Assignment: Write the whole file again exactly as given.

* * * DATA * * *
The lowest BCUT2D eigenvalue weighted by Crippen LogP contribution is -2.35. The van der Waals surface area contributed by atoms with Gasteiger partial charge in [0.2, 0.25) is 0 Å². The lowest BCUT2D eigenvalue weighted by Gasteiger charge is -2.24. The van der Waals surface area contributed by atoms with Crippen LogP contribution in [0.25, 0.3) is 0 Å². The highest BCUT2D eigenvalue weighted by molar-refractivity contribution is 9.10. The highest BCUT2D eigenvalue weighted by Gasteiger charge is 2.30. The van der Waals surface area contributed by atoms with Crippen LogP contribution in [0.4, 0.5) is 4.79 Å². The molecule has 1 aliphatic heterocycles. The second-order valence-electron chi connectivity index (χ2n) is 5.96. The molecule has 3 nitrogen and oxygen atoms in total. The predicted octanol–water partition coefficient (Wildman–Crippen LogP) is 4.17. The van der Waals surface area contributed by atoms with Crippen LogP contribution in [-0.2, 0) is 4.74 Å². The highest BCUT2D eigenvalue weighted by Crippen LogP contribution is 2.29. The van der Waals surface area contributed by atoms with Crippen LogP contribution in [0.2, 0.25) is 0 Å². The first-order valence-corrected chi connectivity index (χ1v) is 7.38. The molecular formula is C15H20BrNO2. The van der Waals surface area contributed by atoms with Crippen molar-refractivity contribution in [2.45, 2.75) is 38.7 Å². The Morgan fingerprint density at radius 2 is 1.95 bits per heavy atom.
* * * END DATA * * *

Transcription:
The lowest BCUT2D eigenvalue weighted by Crippen LogP contribution is -2.35. The van der Waals surface area contributed by atoms with Gasteiger partial charge in [0.2, 0.25) is 0 Å². The lowest BCUT2D eigenvalue weighted by Gasteiger charge is -2.24. The van der Waals surface area contributed by atoms with Crippen LogP contribution in [0.25, 0.3) is 0 Å². The highest BCUT2D eigenvalue weighted by molar-refractivity contribution is 9.10. The highest BCUT2D eigenvalue weighted by Gasteiger charge is 2.30. The van der Waals surface area contributed by atoms with Crippen LogP contribution in [0.4, 0.5) is 4.79 Å². The molecule has 1 aliphatic heterocycles. The second-order valence-electron chi connectivity index (χ2n) is 5.96. The molecule has 3 nitrogen and oxygen atoms in total. The predicted octanol–water partition coefficient (Wildman–Crippen LogP) is 4.17. The van der Waals surface area contributed by atoms with Crippen LogP contribution in [-0.2, 0) is 4.74 Å². The highest BCUT2D eigenvalue weighted by Crippen LogP contribution is 2.29. The van der Waals surface area contributed by atoms with Crippen LogP contribution in [0.2, 0.25) is 0 Å². The first-order valence-corrected chi connectivity index (χ1v) is 7.38. The molecular formula is C15H20BrNO2. The van der Waals surface area contributed by atoms with Crippen molar-refractivity contribution in [2.45, 2.75) is 38.7 Å². The Morgan fingerprint density at radius 2 is 1.95 bits per heavy atom.